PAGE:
Monday, May 7, 2012

Helpful Hints for Trach Patients

It can be a tough transition for parents of a tracheostomy patient to feel comfortable at home taking care of their child. What do you do in an emergency? How do you trouble shoot common problems with the trach? Often times, these subjects are briefing addressed during a hospital stay but it is always best to review trach protocols to be best prepared for these situations.

What symptoms will you see?  Low oxygen saturations, labored breathing, wheezing sound coming from the trach, resistance when you try to suction the trach, blue tinge to lips or around mouth.
What will you do?  Try to suction the trach. If you get resistance or no secretions, assume it is a mucous plug. You can try normal saline drops to the trach to try and loosen the plug or just change the whole trach tube out. If you cannot fit a new trach tube in the stoma, use the next smaller size trach tube.
How can you avoid this?  Keep your child well hydrated and suction the trach frequently. If your child always has thick secretions, use saline drops or nebulizer treatments to loosen and thin secretions so you can suction them out more easily.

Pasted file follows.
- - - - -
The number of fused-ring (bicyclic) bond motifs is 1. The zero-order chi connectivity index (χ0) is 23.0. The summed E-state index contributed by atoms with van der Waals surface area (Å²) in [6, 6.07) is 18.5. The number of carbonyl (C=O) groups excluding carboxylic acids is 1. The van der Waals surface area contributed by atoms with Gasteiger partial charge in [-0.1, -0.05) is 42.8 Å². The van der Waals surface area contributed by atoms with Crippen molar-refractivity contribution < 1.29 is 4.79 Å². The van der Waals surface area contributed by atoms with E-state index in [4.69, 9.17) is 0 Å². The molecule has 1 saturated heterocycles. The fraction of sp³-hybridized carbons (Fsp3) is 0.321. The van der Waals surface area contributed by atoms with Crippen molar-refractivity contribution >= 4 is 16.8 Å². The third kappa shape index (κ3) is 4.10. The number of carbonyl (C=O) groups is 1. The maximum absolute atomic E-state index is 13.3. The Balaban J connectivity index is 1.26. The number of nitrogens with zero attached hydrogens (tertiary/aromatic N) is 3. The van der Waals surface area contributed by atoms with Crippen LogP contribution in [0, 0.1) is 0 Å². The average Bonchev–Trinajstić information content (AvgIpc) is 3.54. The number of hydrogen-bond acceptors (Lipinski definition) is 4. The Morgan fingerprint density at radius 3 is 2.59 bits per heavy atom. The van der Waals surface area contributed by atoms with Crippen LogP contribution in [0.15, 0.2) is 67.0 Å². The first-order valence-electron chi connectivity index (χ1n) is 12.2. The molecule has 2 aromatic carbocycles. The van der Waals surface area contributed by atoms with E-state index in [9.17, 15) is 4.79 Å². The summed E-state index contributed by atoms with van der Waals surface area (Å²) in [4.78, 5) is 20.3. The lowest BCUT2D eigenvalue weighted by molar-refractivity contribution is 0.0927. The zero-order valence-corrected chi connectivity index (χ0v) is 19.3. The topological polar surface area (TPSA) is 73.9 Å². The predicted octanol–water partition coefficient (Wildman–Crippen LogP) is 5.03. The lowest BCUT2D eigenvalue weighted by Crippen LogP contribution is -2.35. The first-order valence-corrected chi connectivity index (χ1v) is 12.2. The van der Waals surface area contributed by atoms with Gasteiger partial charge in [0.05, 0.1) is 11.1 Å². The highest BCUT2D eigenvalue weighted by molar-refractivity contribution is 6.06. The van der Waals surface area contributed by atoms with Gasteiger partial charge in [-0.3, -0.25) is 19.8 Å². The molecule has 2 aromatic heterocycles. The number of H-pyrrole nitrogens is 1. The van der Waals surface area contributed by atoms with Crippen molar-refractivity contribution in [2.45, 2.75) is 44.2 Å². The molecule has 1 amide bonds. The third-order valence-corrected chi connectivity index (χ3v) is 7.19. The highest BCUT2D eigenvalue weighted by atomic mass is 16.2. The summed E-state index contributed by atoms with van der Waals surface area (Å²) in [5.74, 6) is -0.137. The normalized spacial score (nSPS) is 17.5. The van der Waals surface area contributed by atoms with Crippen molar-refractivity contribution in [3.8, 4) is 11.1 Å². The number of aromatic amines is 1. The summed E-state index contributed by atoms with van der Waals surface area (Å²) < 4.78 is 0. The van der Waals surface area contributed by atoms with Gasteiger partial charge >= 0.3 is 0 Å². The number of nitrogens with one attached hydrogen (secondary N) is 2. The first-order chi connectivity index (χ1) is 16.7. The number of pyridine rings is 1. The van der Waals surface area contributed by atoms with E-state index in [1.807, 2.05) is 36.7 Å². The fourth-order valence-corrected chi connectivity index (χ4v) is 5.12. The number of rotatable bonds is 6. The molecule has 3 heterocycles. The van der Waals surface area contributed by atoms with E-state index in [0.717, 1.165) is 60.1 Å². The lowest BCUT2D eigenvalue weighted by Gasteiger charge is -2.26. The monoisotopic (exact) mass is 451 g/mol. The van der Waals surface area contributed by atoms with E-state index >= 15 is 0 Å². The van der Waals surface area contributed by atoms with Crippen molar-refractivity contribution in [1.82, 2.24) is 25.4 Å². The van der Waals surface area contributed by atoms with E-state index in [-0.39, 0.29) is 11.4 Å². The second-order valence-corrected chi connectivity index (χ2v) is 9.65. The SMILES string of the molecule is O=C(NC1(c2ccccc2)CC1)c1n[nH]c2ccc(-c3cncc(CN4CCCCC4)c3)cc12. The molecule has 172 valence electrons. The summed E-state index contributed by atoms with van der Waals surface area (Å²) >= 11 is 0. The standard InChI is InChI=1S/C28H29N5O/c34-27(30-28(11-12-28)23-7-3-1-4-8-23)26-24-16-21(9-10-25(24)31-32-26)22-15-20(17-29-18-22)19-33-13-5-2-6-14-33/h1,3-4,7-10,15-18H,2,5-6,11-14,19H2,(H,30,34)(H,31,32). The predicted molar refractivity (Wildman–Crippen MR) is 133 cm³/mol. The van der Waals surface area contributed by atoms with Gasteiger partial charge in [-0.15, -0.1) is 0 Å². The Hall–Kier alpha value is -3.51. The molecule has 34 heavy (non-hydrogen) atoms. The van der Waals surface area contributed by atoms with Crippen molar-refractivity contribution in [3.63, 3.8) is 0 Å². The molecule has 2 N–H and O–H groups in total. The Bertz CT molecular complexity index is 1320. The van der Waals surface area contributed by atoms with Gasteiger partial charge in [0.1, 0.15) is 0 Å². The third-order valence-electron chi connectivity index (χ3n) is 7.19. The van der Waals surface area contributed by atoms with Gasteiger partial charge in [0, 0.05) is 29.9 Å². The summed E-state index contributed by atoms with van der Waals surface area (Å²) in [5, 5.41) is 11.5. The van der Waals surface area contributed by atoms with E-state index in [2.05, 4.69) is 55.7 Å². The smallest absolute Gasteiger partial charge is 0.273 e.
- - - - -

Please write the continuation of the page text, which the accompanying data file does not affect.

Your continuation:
What symptoms will you see?  If your child is on a ventilator, the low pressure alarm will sound. You may hear whistling or the sound of air escaping from the stoma. Blue tinge to lips or around mouth, labored breathing, low oxygen saturation readings.
What will you do?  Replace the trach tube immediately! If a clean trach is not available and the trach that has come out of the stoma should be replaced if not broken. If a new trach is close at hand, you may replace with a new trach but in an emergency situation it is not necessary. Remember, it only take 3 minutes of poor oxygen to the brain to cause brain damage.
How can you avoid this?  Make sure the trach ties are secure (a good rule is if you can fit two fingers under the trach tie but no more). Make sure if your child is active to keep them occupied and do not allow them to pull on the trach or ventilator circuit. Remove any objects in the child’s environment that could snag the ventilator circuit. When transferring you child, make sure you secure the trach and/or vent circuit.